[edk2-rfc] Inclusive Language RFC


Marvin Häuser
 

Hey,

On 25.10.21 20:47, Teng, Lynn L wrote:
Hello all,

Please provide your feedback and comments to the Inclusive Language Plan below over the next two weeks (10/25-11/05). Thank you in advance for your contributions.


***

## Overview

To promote a more inclusive and open ecosystem, TianoCore is dedicated to removing archaic terminology that holds negative connotation.
In collaboration with UEFI, we will be following the same [Inclusive Language Implementation Guidelines](https://uefi.org/sites/default/files/resources/UEFI_Inclusive%20Language.pdf) as stated on [UEFI.org](https://uefi.org/).


## Plan
1. Announcement of intent, and all check-ins from here onwards will need to abide by Inclusive Language Implementation Guidelines
2. Scrubbing of all comments, documentation, and Wiki pages
3. Scrubbing all non-legacy code
3.1. Integrate open-source commit hook that will warn submitter of violations
4. Working with UEFI to scrub legacy code
4.1. Update commit hook to block submissions with violations
## Implementation Guidelines
### Master/Slave to not be used together nor alone.
Alternatives:
Master | Slave
-------|-------
Main | Secondary, Subordinate
Primary | Secondary, Replica
Host | Target
Leader | Follower
Orchestrator | Worker
Initiator | Responder
Some of these combinations sound very awkward because they are not strictly or strongly related language-wise. Examples:
- In my opinion, a replica can very well be a main, it just cannot be an original.
- "Responder" is very generic - "slave" conveys work, not just any sort of reaction
- "Primary" and "secondary" are clearly related, "main" and "secondary" are not.
...

The combination "leader"/"follower" could be interpreted politically if you just try hard enough, who knows what language revision proposals may look like in 10 years from now. Maybe drop it entirely. :)

Or similar descriptive terminology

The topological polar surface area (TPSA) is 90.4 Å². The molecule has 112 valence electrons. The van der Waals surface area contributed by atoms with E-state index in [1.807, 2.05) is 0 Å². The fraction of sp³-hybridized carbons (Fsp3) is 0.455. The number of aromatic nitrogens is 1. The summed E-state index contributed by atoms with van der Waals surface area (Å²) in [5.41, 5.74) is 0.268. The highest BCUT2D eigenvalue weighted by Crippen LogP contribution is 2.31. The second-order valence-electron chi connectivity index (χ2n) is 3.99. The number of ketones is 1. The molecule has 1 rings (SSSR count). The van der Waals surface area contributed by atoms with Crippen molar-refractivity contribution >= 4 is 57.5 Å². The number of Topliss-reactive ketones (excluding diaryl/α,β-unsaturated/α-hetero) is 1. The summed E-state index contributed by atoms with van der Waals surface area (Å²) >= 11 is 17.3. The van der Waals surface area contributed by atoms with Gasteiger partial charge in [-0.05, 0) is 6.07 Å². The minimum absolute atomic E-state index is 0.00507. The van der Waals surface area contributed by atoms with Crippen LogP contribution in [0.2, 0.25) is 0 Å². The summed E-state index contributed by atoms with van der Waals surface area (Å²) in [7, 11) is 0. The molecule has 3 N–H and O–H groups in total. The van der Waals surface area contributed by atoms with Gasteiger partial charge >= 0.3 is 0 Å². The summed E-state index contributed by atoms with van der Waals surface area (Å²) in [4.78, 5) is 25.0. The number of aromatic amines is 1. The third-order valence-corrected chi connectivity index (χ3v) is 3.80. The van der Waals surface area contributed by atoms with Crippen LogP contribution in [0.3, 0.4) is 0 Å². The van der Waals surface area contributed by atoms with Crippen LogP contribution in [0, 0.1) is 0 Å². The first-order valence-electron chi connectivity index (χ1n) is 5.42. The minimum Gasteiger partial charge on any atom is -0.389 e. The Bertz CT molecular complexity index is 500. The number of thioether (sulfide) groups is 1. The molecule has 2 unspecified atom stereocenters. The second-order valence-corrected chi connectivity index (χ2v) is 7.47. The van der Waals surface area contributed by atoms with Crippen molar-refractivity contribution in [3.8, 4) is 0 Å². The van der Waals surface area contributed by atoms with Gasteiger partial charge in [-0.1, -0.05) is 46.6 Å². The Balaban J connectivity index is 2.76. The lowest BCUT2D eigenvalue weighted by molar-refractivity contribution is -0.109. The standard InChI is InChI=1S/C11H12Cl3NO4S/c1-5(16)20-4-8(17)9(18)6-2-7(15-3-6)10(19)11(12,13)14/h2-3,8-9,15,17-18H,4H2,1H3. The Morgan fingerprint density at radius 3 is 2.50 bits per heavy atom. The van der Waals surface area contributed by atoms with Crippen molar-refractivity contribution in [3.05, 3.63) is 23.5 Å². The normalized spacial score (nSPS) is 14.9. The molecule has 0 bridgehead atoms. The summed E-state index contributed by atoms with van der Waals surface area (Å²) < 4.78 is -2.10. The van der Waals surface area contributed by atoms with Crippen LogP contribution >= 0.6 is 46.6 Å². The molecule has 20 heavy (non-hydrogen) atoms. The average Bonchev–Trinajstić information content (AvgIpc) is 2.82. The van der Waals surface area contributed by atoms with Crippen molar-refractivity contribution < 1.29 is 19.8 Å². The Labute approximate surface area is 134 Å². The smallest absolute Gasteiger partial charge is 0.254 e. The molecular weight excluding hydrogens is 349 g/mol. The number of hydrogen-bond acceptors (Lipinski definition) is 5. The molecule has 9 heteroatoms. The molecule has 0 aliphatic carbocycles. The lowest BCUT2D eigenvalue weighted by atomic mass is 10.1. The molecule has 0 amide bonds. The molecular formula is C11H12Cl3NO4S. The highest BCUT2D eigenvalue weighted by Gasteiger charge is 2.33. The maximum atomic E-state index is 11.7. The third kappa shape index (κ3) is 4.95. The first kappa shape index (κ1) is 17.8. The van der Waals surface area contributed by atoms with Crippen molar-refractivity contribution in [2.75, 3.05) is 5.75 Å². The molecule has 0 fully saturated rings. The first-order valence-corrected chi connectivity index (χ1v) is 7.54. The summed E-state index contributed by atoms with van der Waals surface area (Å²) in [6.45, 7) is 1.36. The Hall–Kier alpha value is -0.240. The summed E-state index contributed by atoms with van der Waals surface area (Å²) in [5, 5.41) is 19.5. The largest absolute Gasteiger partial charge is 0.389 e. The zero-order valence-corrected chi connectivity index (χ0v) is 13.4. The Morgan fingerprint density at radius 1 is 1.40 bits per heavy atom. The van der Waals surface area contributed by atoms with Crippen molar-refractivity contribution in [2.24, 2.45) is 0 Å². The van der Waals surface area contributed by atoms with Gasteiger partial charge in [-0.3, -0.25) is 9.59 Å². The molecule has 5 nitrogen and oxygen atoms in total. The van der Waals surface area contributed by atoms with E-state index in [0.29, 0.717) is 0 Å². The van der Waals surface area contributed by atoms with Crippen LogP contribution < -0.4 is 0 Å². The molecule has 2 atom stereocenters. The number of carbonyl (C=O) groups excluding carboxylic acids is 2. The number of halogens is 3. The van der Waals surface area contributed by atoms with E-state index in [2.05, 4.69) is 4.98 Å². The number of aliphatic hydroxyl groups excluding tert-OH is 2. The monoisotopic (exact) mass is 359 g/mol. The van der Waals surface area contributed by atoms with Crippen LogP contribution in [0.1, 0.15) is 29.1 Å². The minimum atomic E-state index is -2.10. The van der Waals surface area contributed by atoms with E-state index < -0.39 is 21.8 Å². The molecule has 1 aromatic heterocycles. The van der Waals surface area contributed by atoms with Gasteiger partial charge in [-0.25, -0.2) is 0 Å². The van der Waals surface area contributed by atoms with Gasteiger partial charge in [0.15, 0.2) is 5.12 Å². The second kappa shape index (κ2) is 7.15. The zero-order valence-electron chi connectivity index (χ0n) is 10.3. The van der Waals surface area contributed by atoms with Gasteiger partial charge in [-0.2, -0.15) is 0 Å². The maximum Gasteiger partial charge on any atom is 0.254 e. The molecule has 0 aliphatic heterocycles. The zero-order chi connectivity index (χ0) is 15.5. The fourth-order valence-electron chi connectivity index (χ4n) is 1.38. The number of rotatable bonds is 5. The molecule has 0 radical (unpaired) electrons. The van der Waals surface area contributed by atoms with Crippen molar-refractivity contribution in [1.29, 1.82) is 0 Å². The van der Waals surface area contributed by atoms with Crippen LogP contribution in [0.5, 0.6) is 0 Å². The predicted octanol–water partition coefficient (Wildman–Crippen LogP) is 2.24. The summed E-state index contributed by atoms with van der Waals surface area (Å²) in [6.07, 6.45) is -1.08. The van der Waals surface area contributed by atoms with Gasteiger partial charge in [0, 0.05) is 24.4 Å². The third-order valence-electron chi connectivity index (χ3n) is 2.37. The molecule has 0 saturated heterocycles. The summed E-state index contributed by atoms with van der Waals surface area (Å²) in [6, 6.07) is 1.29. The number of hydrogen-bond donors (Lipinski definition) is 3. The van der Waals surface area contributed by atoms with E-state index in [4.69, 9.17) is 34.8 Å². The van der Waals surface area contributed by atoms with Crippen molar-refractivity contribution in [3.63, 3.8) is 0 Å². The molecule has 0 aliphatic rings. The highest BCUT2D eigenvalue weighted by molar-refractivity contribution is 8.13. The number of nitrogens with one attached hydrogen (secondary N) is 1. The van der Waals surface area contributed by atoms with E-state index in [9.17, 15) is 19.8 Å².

### Blacklist/Whitelist to not be used together nor alone.
Alternatives:
Blacklist | Whitelist
----------|----------
Blocklist | Passlist
Denylist | Allowlist
Refused, Denied | Permitted
I think this should be made stricter to "refused"/"permitted" and "granted"/"denied" to stay consistent with common usage.

My biggest issues with such proposals is they tell me which words to not use, but not which to use instead. Yes, there are plenty of alternatives given, but when do I use which? E.g. "host" / "target" already is a very common combination for debugging, but nobody would think of naming their main git branch "host". If you deprecate widely conventional terminology, in my opinion you should also provide clear and detailed guidelines for which sub-areas they are deprecated by which exact alternatives (e.g. "version control - main; debugging - host"). I don't think a terminology zoo where everybody picks their preference by gut feeling is in anyone's best interest.

Thanks!

Best regards,
Marvin


Or similar descriptive terminology




Teng, Lynn L
 

Hello Marvin,

Your concerns have been heard, but providing a list of every alternative for every scenario and how/when to use them would be unreasonable.
We would expect developers to use their understanding of each term and the context of how it is being used, and to find an appropriate alternative. The lists provided are by no means exhaustive, and are not definitive in how they are combined.